Disc one ends with a very soulful tune Dylan wrote for his 1975 album entitled,  Blood On The Tracks, and what a unique treat this version of “Simple Twist Of Fate” is.  It is such a pretty version of this song.  A very mellow, bluesy version that has Mr. Dylan on his harmonica dancing with a sweet bass line being laid down.  Mr. Dylan does stumble through the lyrics mid way, but who cares…….this version is just so damn good!  The unique way he delivers his  lyrics, the meter of his poetry is just so interchangeable and he demonstrates this so well with this version.   I am pretty sure that if Jerry G. were still around he would have cried during this version……it is that good!

Ok…Disc 2 starts out with “Honest With Me”.  A tune featured on Dylan’s 2001 album entitled,  Love And Theft.  This nice little groove rides on a grooving bass line and Mr. Dylan sounds like he is just having fun singing this number.  This tune about lady troubles and the frustration associated with that type of situation has a charming groove going on and Dylan deserves props for hanging so well on keys with the bass player’s groove.

The next standout track  is “Highway 61 Revisited,  the title track to his 1965 album,  Highway 61 Revisited.  Once Dylan and company complete another country western boogie tune entitled,  “When The Deal Goes Down”  from his 2006 album entitled,  Modern Times, the audience is greeted with a more familiar title track that most Dylan fans would know right off the bat.  This Highway 61 groove can immediately be compared to John Lee Hooker at a Juke Joint back in the early 60’s and Dylan’s rhythm section and guitar player make things really happen on this tune!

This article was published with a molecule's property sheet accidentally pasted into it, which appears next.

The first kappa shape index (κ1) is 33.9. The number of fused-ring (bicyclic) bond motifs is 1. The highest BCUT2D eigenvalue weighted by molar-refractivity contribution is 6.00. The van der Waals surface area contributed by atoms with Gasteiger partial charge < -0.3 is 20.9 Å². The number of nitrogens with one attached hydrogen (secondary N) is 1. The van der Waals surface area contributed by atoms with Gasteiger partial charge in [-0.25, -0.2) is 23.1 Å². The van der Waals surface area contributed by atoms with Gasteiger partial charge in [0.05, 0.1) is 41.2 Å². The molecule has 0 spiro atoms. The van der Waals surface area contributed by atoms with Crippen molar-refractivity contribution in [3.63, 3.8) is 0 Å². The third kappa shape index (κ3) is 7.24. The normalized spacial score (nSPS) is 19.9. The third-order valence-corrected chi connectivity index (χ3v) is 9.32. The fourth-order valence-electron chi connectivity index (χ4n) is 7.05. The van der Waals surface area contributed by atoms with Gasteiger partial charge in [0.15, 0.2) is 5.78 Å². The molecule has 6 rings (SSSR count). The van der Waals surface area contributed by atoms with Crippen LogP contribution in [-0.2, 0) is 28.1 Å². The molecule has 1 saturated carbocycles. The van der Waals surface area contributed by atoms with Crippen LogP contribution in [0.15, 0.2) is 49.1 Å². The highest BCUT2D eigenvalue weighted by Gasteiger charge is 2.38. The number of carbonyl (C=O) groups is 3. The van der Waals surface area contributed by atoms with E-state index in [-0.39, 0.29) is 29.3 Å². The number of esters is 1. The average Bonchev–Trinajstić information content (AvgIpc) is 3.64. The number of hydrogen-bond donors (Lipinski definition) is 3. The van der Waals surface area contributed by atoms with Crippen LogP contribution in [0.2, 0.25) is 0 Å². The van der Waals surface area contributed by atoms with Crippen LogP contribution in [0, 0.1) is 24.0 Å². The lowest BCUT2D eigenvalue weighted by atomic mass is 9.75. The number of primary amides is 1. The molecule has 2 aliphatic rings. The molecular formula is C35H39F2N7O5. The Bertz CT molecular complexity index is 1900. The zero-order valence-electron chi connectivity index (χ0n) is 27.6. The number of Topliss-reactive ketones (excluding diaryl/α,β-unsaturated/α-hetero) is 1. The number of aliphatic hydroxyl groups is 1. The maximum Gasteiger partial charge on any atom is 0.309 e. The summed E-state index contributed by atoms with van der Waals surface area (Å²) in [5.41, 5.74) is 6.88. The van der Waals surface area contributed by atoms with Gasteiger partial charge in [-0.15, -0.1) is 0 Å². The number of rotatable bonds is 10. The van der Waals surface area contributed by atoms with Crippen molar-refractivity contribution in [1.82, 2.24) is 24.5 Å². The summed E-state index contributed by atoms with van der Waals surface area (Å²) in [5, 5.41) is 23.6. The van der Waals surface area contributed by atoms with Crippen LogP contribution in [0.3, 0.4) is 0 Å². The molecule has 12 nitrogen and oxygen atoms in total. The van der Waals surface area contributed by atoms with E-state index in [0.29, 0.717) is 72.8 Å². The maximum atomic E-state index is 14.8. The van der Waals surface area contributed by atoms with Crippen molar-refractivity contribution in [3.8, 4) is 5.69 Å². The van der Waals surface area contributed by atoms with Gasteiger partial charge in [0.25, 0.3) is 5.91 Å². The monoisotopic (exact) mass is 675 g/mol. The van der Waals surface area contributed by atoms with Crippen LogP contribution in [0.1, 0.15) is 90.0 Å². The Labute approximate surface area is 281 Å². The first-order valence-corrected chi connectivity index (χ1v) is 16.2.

“Thunder On The Mountain”  is the next standout track coming straight off of Dylan’s 2006 album entitled,  Modern Times. This is such a straight up boogie that crowd goes on cheering for 3:34!!!  What a drop down boogie!!  Bob sounds like he is back on his “Rollin Thunder” Tour!

Once Mr. Dylan & his band cooled off……the listener is greeted with two incredible encores……”Like A Rolling Stone” and “All Along The Watchtower”  Both songs have a level of intensity that is equal to a band that is just warming up and ready to roll!The most intense out of the two encores is,  “All Along The Watchtower”………it has a level of energy that combines Hendrix’s version and U2’s version with Dylan’s unique lyrical signatures. ….a very intense ending!!  LookBack Records have all of the titles correct,  but I would consider the overall package design to be simply average.  It looks like shots were taken off of Google or Flickr and then some basic type design was thrown on top.  Most collectors don’t worry too much about the package design, so with that being said….those who do might be slightly disappointed.

A must have for Dylan Heads!